First Wave Of Feminism

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The term feminism, as described by MerrianWebster.com, is the belief that men and women deserve equality in all opportunities, treatment, respect, and social rights. The first appearance of feminist activism was during the late 19th and early 20th century as women fought for the right to vote. This is known as the first wave of feminism. The second took place between the 1960-80’s, which focused on other forms of discrimination besides voting. This wave still continues and coexists with what is considered the third, modern wave of feminism that was developed in the 1990’s. The third wave focuses on the place of feminism within the growing world and reaches to include all women regardless of race or status. Feminism seeks to gain an equal system …show more content…
Thanks to feminism, women can now vote, own property, start their own business, get a job outside the home, don’t have to quit working after marriage, and can’t be fired or denied a job just because they’re pregnant. Also, any money earned is theirs to keep and they are no longer property of a man (father/ husband). Women can choose whether or not to get married, go to college, serve in the military, wear pants, or choose whether or not to have children. Feminism also helped acquire laws against marital rape, stalking, child molestation, sexual harassment, spousal abuse, get laws for parental leave for (both) parents, and continue to fight for equal pay for equal …show more content…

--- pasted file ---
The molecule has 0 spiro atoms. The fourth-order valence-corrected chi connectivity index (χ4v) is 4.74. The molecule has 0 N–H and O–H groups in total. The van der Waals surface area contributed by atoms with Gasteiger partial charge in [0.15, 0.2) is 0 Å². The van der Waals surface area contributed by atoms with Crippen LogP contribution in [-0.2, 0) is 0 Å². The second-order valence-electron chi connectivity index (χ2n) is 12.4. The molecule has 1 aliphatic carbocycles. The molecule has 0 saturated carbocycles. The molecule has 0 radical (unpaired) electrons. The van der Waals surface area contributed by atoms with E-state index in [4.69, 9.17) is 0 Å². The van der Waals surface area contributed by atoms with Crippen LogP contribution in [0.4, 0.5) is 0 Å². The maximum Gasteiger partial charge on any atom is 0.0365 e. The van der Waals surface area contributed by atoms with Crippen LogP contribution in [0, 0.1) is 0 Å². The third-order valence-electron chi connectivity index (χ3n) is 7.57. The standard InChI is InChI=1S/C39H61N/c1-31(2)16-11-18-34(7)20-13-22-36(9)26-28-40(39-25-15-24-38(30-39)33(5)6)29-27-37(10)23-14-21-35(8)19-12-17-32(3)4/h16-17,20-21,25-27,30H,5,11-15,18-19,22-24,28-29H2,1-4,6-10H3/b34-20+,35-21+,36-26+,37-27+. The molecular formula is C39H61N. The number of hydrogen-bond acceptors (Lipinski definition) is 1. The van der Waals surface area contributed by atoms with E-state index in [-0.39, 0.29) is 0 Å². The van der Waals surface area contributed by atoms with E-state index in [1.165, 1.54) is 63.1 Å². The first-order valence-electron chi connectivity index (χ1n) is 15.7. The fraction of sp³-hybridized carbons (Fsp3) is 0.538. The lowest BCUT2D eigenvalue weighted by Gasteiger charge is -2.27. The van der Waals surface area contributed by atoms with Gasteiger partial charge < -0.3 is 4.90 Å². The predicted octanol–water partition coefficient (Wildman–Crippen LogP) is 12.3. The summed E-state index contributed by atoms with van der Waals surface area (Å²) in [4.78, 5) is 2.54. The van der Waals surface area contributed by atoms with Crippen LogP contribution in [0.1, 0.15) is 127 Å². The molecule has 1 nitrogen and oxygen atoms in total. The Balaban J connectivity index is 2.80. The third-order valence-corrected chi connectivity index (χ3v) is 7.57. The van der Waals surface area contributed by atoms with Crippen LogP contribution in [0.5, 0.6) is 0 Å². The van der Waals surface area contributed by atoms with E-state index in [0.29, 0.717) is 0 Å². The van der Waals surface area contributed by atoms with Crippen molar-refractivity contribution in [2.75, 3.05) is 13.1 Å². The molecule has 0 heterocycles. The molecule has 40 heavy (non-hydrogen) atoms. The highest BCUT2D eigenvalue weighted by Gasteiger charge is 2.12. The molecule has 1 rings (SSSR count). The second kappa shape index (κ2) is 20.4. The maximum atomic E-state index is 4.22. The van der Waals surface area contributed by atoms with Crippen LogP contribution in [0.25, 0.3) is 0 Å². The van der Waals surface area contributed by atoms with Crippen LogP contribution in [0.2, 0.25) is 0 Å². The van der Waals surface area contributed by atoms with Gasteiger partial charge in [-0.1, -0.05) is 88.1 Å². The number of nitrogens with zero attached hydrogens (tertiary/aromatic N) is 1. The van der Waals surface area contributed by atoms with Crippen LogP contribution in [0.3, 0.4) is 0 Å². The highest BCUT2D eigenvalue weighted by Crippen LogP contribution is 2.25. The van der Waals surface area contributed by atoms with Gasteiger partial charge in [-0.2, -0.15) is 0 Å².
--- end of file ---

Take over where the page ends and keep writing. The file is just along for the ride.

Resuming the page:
More women than men – 38 percent versus 18 percent – identified as feminist, but in neither group did a majority use the label. Why then, when feminism has done so much for the equality of the sexes, are people so reluctant to wear its title?
Feminism preaches its reach towards equality between men and women, but many question whether it is more a movement that focuses solely on the rise of women and less on equality. Even the name is restrictive. If the movement were actually focused on equality and not boosting women to a higher advantage than men, then why is it not called egalitarianism or some other, more inclusive name? Why doesn’t it cover any problems or injustices that aren 't 100% exclusively about

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